Forests such as Dalby, Pickering and Wykeham forests are good for birds usually.  Inside the wood is a little warmer than outside.  The trees usually shelter birds and animals but this cold spell and all the snow has caused problems and lack of food for many birds and animals.  I live on the Yorkshire Wolds which is the opposite of the Forests.  Yorkshire Wolds has wide open spaces without any shelter for miles – yet there is a lot of bird feeding goes on.  The Forests of NorthYorkshire do usually give shelter and protection from the weather – but this cold spell has been really bad for many birds

Wildlife Officers have  a barn owl project in Dalby Forest.  They believe that many barn owls may starve –  but will have to wait to see how many of the barn owls make it through the winter.

Here’s hoping we have seen the last of the really bad weather.

Robin Redbreast

I’ve just  been lucky enough to pass 4 feett away from a robin red breast singing his heart out.

He was outlined against a blue sky while perching on a thin bare branch.  His red breast was showing and his face pointing to the heavens

There was just me and Mr Robin in the country lane. 

I can’t share this moment with you because I’d left my camera at home.  I can’t tell you how annoyed I am with myself for leaving the camera at home.  I’d thought it would be another ordinary walk with nothing special going on.  How wrong can you be!

 Have a good day


This is the last winter we will have a dairy herd of cows on the farm.  It will be very strange next winter.  But nice.

We also rear calves from birth.  We won’t be doing that next year as we won’t have any cows.

It will be so nice not to have to go out on a Saturday teatime to feed the young calves warm milk after the milking has finished.  Let me count how many calves we have a the moment that we give warm milk to. We have about 7 pens with 4 calves in each pen.  They have to be fed milk twice a day.  It takes so much time.  In this freezing weather we’ve had to wrap up warm.  I will be able to watch Saturday night TV and get tea over before 8pm.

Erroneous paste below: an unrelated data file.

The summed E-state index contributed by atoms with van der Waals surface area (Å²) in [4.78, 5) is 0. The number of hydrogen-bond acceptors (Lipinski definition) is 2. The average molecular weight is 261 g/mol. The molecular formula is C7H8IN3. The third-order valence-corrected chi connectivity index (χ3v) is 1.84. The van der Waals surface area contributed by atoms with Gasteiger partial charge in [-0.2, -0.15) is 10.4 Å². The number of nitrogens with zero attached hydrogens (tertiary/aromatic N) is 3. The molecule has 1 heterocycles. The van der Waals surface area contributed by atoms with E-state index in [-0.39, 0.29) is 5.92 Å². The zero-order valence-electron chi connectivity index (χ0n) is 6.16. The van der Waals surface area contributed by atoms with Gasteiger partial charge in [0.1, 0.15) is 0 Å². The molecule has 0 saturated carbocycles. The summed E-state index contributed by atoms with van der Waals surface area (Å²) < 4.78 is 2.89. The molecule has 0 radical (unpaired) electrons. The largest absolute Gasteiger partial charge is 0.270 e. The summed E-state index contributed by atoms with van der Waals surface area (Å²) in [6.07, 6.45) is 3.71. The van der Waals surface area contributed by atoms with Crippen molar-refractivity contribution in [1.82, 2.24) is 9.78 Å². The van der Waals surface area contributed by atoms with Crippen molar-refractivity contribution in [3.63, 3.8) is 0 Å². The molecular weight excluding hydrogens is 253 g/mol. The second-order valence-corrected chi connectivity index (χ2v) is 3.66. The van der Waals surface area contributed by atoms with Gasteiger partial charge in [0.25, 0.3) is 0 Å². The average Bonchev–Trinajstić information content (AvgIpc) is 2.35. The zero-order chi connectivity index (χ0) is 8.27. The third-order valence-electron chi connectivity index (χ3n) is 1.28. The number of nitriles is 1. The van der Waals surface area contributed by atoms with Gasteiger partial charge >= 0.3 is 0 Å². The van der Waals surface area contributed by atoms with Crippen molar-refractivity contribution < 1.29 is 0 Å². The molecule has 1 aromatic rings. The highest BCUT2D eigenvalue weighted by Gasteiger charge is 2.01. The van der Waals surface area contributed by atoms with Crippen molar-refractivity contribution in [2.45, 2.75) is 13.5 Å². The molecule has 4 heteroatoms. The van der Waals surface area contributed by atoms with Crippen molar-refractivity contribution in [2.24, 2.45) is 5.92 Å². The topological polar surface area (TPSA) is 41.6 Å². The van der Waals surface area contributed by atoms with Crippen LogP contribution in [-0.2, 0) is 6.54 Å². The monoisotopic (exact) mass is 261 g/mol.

It is sad in a way that this farm as a dairy farm is coming to an end.  It started as a dairy farm in about 1946 and there has been milking going on twice a day EVERY day since then.  JUST IMAGINE WHAT CHANGES HAVE HAPPENED SINCE THEN.

In the past the milk was put into churns and taken to the local dairy.  the milk did not travel far at all.

In the past there were more than one dairy farm in some villages.

In the past farmers walked their cows through the village and across roads to get them to the pasture.

What other things have altered since 1946 Iwonder?

You would have thought that in a country that only provides 50% of its food there would be ways to make money from producing good fresh milk.  But no. 

Dairy farmers have been leaving the dairy industry (and it is an industry, albeit a caring one) for a long time.  Welcome to the fresh milk from abroad era.  But then again I don’t think we have been self sufficient in milk since milk quotas came in.

I wonder if people ever wonder how much it costs to produce a pint of  milk.

Also, after milking twice a day farmers come in and there is such a lot of paperwork to do.  

When I first came to live here, which is many, many years ago, I thought ‘people will always need fresh milk’ .  I never thought that price and not making a profit would ever enter into it.

I seem to remember one politician saying (some time last year maybe) that we should buy all our food from abroad and build houses in the countryside.  Are they mad?  They don’t seem to realise how important food is.  People take food for granted.

It is within living memory that people died trying to bring food to this country (Second World war)

Back to birds.  They will be here long after I’m gone.  I saw two blackbirds on the birdtable they seemed to have an arrangement as to which one pecked and which one did not.  No fighting – just what seemed like organised co-operation